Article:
Tuesday 18 December 2007

Chinese Literacy

Chairman Mao was a prolific reader. It's rumoured he would spend days in bed surrounded by piles of books absorbing a diverse selection ranging from philosophy to politics and religion. If his chosen reading was unavailable he'd plump for anything to hand. One of the observations experienced was that a security guard was reading easily the thickest book I've ever seen a security guard read, anywhere in the world. Over the last couple of weeks, I've noticed there are a number of statues around Beijing celebrating the power of books and reading. The one above is outside the Beijing Books Building and was taken as I walked from Xidan through Tiananmen square to Wanfujing over the weekend. Chinese literacy is one of the highest in Asia at around 90% if the CIA world fact book is to be believed. Speaking of facts, asessments of China were recently downgraded by 40% if you were paying attention to what the U.S. controlled World Bank announced yesterday. Makes me wonder what metrics China would use to measure the U.S.

The smog in Beijing at the moment is rather harsh.


  1. so you're not the asia planner for a global ad agency at all - you're a CIA agent! it all makes sense now!

  2. One thing I love about Asia [and I mean ALL of Asia] is that it genuinely values the education system.

    Infact, if truth be told, it potentially values it abit too much as children are put under outrageous levels of pressure to 'achieve' from as young as 7.

    When you marry that to the cultural value system of progression - you start to understand why the region is so driven and pragmatic as well as why a security guard would be reading a massive book because it is about fulfilling the responsibilities of his family - not just the present generation but ones that span thousands of years into the past and the future.

    Of course Asia isn't the only region that has this attitude towards education and filial responsibility - however it is the only one that is so fundamentally ruled by it - which is why it is faster than superman interms of advancement [I say Asia works in dog years] and will probably be the undisputed superpower within the next 20 years.

  3. Yeah not only Asia, communist regimes and learning used to depend a lot on the whole 'national pride' thing. While the party would spend outrageous amounts of money for megalomaniac buildings and edifices as a sign of power, the countries would go into substantial debt.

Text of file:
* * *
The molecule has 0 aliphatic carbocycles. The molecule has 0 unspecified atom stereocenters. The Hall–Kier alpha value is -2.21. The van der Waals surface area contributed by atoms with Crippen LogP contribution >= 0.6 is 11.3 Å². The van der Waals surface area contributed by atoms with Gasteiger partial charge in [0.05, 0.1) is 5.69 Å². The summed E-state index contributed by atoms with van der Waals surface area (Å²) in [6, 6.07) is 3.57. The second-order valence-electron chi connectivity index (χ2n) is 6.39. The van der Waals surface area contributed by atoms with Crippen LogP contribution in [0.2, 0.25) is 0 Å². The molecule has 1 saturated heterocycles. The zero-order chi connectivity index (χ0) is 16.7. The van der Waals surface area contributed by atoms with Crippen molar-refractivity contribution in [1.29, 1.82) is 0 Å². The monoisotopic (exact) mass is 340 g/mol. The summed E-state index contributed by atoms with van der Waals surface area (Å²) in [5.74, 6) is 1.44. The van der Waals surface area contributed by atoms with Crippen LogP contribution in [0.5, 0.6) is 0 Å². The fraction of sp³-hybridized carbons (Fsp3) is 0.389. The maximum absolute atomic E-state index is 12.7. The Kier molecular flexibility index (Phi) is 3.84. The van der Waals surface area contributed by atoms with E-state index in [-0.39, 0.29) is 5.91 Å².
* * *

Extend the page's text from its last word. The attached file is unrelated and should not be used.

Making everyone even, it meant that education was compulsory and they taught everyone to believe that without education, you're basically nothing 'nowadays', perpetuating this idea for so long people still believe in it. If European countries are worried about university drop-outs, Eastern European ones and Asian ones are worried about people not even attending higher education.

    This 'pressure to achieve' thing came from the idea that it was counter-productive not to and that if you want a growing economy, there's 'a job for everyone'. Higher education would assure you a well-paid job you could have for the rest of your life even!

    The 'pressure to achieve' came from the teachers mostly in former communist countries (or current ones). If students were failing, the regime would put pressure on teachers or even imprison them because failure (really) wasn't an option when the party was striving to achieve success and boast their literacy rates and achievements. Teachers wanted their pupils to succeed at the cost of treating them like ... anything but humans. If you couldn't cope with it you'd be tagged as a 'loser'.

    Anyway, I'm getting all nostalgic when you post about communist China! There are so many stories to tell :D I personally would never visit China, not even if they were going to bombard the Great Wall in one year. "Hey, it's like in the history books, except, TODAY!"

  4. The risk there is that people become completely brilliant at achieving, but lose the ability to think laterally and to interact well.

    You see a similar thing in the outsourcing in India, the people are clever and very capable; but (from the experiences I've heard) their focus on knowledge and doing exactly what they are told means they are less able to act on their own initiative.

  5. All great comments Rob, Andrea and Famous Rob.

    The drawback of Asia's reliance on process is the pressure that the young ones are put under for studies which is way too much. Playing is a skill that teaches us a lot, including the ability to think laterally & creatively.

    I think the fundamentals of Communism coupled with wealth creation which as I interpret Marx is not an evil per se make China one of the most interesting countries on the planet Andrea. That and the 1.3 Billion people who could theoretically all revert to a more benevolent and intelligent form of wealth distribution at a later stage Andrea. In theory at least. It is still a command economy.

  6. We NEVER talk about that Lauren (winky)